Still standing: Take a tour through Detroit’s Fisher Building

And it's open to the public

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Albert Kahn is responsible for a slew of Detroit's most beautiful buildings. We've explored a few of them in this column, including the Garden Court Apartments and the Belle Isle Aquarium. The Fisher Building, however, might be Kahn's finest work.

Known as Detroit's largest art object, the Fisher was built in 1928. The Fisher brothers, a clan of seven, commissioned it after coming into a huge fortune due to the success of their auto body business. They sold their business to General Motors in 1926 (for what amounts to $2.5 billion in today's money) and decided to dive headfirst into the real estate business.

A generous brotherhood, the Fishers wanted to give back to Detroit. Millionaires of the 1920s, their wealth was immense and they weren't shy about sharing it with charities, schools, churches, and civic causes. They planned a building that would be their ultimate gift to the city, a monument to its growing industry and a shrine to both business and theater.

They hired Kahn and gave the Detroit-based architect an unlimited budget. Unhampered by monetary restrictions, his plans included three massive towers and an incomprehensible amount of marble.

If you just remember the highlights from your high school history classes, you'll recall the stock market crashed in 1929, a historic event that led to the Great Depression. As a prosperous decade came to a startling end, so did the over-the-top dreams of Kahn and the Fishers.

By "startling end," we mean there was only one tower built, and instead of untold tons of marble, only 325,000 square feet were used to face to the exterior, making it the largest marble-clad building in the world.

Despite getting scaled back, the Fisher still remains magnificent. The three-story arcade is said to be less ornate than that of the Guardian Building, yet it remains impressive. Better than the Guardian, guests can travel to the third story of the building, getting different views of the interior along the way. Ascending each level, the changing perspective of the mammoth hanging light fixtures is possibly the Fisher's most intriguing effect.

Upon its opening, the building housed various retail spots, including a dress shop, a cafeteria, and a daycare center. Though opened as a center for retail and office space, the Fisher brothers didn't plan on profiting from the building. The enormous edifice was truly their artistic and architectural endowment to the city.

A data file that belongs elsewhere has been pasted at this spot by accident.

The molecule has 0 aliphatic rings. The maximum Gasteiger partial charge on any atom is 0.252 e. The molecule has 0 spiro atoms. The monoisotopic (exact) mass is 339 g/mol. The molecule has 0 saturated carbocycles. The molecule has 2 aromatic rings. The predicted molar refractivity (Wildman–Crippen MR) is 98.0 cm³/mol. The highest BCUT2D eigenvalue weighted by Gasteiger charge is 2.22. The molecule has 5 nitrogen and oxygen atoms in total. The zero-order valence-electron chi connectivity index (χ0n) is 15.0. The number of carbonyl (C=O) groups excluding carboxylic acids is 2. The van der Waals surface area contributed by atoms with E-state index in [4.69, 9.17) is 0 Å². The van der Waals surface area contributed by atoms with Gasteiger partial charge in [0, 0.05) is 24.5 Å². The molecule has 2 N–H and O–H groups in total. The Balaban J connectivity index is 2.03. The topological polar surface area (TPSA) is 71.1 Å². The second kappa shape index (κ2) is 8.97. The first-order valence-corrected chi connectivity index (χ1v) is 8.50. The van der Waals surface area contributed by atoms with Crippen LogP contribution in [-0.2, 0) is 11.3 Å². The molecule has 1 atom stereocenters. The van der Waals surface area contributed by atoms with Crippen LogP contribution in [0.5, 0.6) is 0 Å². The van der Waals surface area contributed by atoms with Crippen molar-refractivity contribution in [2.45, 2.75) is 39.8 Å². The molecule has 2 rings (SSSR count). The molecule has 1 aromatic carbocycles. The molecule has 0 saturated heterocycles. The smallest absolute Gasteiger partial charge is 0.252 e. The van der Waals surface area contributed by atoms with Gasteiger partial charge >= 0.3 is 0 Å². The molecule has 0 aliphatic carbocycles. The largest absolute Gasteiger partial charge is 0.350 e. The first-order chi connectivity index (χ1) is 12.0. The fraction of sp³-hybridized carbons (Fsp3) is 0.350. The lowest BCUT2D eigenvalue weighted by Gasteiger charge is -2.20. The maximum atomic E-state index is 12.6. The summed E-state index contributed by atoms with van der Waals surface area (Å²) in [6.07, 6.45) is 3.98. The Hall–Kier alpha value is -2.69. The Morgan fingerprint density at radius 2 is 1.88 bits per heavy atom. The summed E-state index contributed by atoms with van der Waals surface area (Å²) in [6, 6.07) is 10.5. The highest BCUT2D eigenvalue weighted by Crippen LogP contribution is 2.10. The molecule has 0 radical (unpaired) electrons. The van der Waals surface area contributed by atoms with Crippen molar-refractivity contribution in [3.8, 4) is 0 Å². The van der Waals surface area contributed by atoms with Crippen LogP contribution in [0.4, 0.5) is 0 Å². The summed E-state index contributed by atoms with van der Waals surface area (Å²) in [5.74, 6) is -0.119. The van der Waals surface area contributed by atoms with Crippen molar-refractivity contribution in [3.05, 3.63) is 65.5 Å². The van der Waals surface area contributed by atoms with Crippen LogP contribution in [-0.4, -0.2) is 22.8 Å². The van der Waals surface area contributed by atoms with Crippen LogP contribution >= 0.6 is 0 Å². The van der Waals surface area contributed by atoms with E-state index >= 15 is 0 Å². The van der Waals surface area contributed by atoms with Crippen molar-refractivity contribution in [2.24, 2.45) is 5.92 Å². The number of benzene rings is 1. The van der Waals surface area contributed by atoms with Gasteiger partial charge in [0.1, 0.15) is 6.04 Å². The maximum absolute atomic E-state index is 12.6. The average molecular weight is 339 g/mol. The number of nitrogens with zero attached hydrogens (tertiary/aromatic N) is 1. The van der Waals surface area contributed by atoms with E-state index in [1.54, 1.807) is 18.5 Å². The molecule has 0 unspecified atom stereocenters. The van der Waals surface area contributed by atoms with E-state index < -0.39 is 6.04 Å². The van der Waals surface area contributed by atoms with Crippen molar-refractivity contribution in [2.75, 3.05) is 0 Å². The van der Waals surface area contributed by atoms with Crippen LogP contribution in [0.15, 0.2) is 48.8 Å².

Erected in New Center rather than downtown, the building's location was no mistake. During the time of its construction, land downtown wasn't just expensive, it was also incredibly hard to come by. New Center, a burgeoning district, was located in the epicenter of the city and was considered a second downtown at the time.

The Fishers purchased 32 parcels of the land for the building. The space amounted to 332,000 square feet, which is a curiously similar amount to that of the exterior of the building. Inside, however, is 1,134 million square feet of floor area.

The Fisher soars 444 feet high, has a 30-story tower, and a gilt-tile roof. Forty types of marble, mined from Africa, Italy, and Missouri, are found in the interior and exterior. At the time of its construction, 12,000 tons of steel were used, 350,000 yards of cubic concrete and marble, 1,800 bronze windows, 641 bronze elevator doors, 420 tons of bronze finishings, 46,000 square feet of concerts forms, and 1,275 miles of electrical and telephone wire were employed. The building of the structure was an enormous undertaking and, remarkably, it was finished just 15 months after Fred Fisher turned the first shovel of soil at the building's groundbreaking ceremony.

An original budget of $30 million was allotted to the construction of the Fisher, but due to the spiraling economy, monies were tightened. In the end, the structure was completed with $9 million, a quarter of which went toward its striking art, a factor that surely makes the Fisher such a remarkable Detroit landmark.

Hungarian artist Géza Maróti was commissioned to bring the building's frescos and mosaics to life. Corrado Parducci completed its sculptures. Almost every inch of the building is outfitted with art, be it tile, marble, fresco, or paint. A number of eagles of adorn the interior, representing everything from America's future to its power, strength, and dedication to the ideals of theater, drama, art, and progress. The theater was built in the Mayan revival style by Graven and Mayger, but was later completely remodeled in the 1960s. The floors are designed to mock those of a Roman church. In fact, the entire structure beautifully marries gothic and art deco styles. — mt

Pure Detroit runs free guided tours of the building at 11 a.m. and 1 p.m. every Saturday.

About The Author

Alysa Zavala-Offman

Alysa Zavala-Offman is the managing editor of Detroit Metro Times. She lives in the downriver city of Wyandotte with her husband, toddler, mutt, and two orange cats.
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